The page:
Broad Street Wrington HISTORY
John Vane's parentage
John Gowar
5th June, 2008

It is gratifying to see that Carolyn Grant and Ron Tempest have each, independently, come to the same conclusion about the parentage of the Reverend John Vane as the one I expressed in my short article in the Wrington Village Journal of February 2006. Perhaps I may summarise the evidence that indicates, beyond reasonable doubt, that John’s father was Henry Vane (later Sir Henry Vane-Tempest, Bt.) and not William Harry Vane (later the 1st Duke of Cleveland and the holder of the Wrington estate).

John Vane was Rector of Wrington from 1828 until his death in 1870. He was also Perpetual Curate of Burrington from 1831. Biographical summaries of the principal events in his life appear in a number of sources. They contain several discrepancies. All have some omissions and all are incorrect in naming his father. Except for the Dulwich College Register, they follow Boase and state that he was the natural son of the Duke of Cleveland. Though incorrect, this is excusable, whereas Ormiston’s claim that he was the ‘acknowledged son of Robert Stewart, Viscount Castlereagh (afterwards 2nd Marquess of Londonderry, K.G., Sec of State for Foreign Affairs)’ is not. To my knowledge, no primary evidence has been cited to support either claim.

Sir Henry Vane-Tempest married Anne, Countess of Antrim, in 1799. Their only child was a daughter, Frances Anne, who was born on January 17th, 1800, and who was to become the 3rd Marchioness of Londonderry. The 7th Marchioness of Londonderry has written a biography of her husband’s ancestor, in which she makes four separate references to an illegitimate half-brother of Frances Anne. He was called Jack, was eight years older than her, was acknowledged by his father and ‘brought forward’. We therefore have a Jack Vane who was born in 1791 or 1792 and so is an exact match to the Reverend John Vane.

We may note that the Duke of Cleveland, whose family name was Vane, was godfather to Frances Anne and patron of two of John’s livings (Wrington and Wroxeter). Also, that the 3rd Marquess of Londonderry, whom Frances Anne later married, was Lord Castlereagh’s step-brother. No doubt these were the origins of the confusions.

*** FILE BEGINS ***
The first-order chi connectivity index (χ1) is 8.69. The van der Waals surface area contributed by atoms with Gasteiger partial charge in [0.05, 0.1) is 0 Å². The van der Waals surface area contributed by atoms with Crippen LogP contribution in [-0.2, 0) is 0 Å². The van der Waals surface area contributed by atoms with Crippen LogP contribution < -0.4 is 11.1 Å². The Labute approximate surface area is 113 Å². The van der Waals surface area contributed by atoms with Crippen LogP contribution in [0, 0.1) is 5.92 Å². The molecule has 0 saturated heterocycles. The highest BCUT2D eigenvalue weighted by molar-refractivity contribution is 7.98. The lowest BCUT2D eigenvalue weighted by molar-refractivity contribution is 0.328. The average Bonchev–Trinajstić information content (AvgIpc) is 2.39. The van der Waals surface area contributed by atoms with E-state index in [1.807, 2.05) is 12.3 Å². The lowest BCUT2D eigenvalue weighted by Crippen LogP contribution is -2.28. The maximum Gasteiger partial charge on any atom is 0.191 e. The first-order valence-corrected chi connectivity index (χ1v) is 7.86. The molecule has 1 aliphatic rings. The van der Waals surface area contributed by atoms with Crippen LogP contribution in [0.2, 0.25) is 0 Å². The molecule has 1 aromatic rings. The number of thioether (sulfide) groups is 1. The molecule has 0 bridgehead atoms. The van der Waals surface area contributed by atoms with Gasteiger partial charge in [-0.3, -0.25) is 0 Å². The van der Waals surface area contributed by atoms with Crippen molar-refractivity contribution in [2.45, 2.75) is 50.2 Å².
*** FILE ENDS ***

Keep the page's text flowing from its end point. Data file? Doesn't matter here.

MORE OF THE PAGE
In his will, made in 1811, Sir Henry Vane-Tempest directed that John Vane ‘now at Cambridge’ be paid £5000. At his funeral in 1813, John Vane was one of the principal mourners. When news of Sir Henry’s final illness was received at his sister’s home, one of the guests was George Eden, who was to become the second Lord Auckland. In a letter to his father, preserved in the British Library he wrote about Sir Henry: ‘He will have … a natural son of whom he was very fond and who was at Ledstone with us & much liked by all who knew him’. This was clearly John.

John Vane was to be the executor and residuary beneficiary of the wills of Sir Henry Vane-Tempest’s sister and her husband, who had no children of their own but were very close to John and his sister, their nephew and niece. John Vane’s own executor and residuary beneficiary was Frances Anne’s eldest son, then called Earl Vane and later to become the fifth Marquess of Londonderry.

One of the items named in John’s will was the famous Hoppner portrait of his aunt (Sir Henry Vane-Tempest’s sister). He specified that it should be returned to Wynyard, the house in County Durham in which he and his step-sister had been brought up. It is now in the private collection of the present Marquess of Londonderry.

A summary of John Vane’s life

Born 1791; at Westminster School, 1801-08; admitted pensioner at Trinity College, Cambridge, 1809; B.A. 1814; moved to Magdalene College where he became a Fellow; M.A. 1817; appointed Schoolmaster, or Second Fellow, at Dulwich College, 1818-48; appointed Vicar of Wroxeter, 1823-8; appointed Vicar of St Giles, Camberwell, a newly created parish within which Dulwich College lay, 1824-32; appointed Rector of Wrington, 1828-70; appointed Perpetual Curate of Burrington, 1831-70; appointed Chaplain-in-Ordinary to the monarch, 1831-70; appointed Chaplain to the Speaker of the House of Commons (James Abercromby), 1835-9; appointed Deputy Clerk of the Closet, 1839-70; died at Burrington Vicarage, 29th December, 1870.

Locally, he is known for his contributions to the founding of the schools at Burrington, Lulsgate and Redhill, to the founding of Christ Church, Redhill, and St. Katharine’s, Felton, to the restoration of All Saints' and the saving of its screen. He encouraged and supported many local societies, in particular the Wrington and Burrington Agricultural Association and the Wrington Female Friendly Society to which he donated six silver-plate teapots which are still in use.

John Gowar
5th June, 2008

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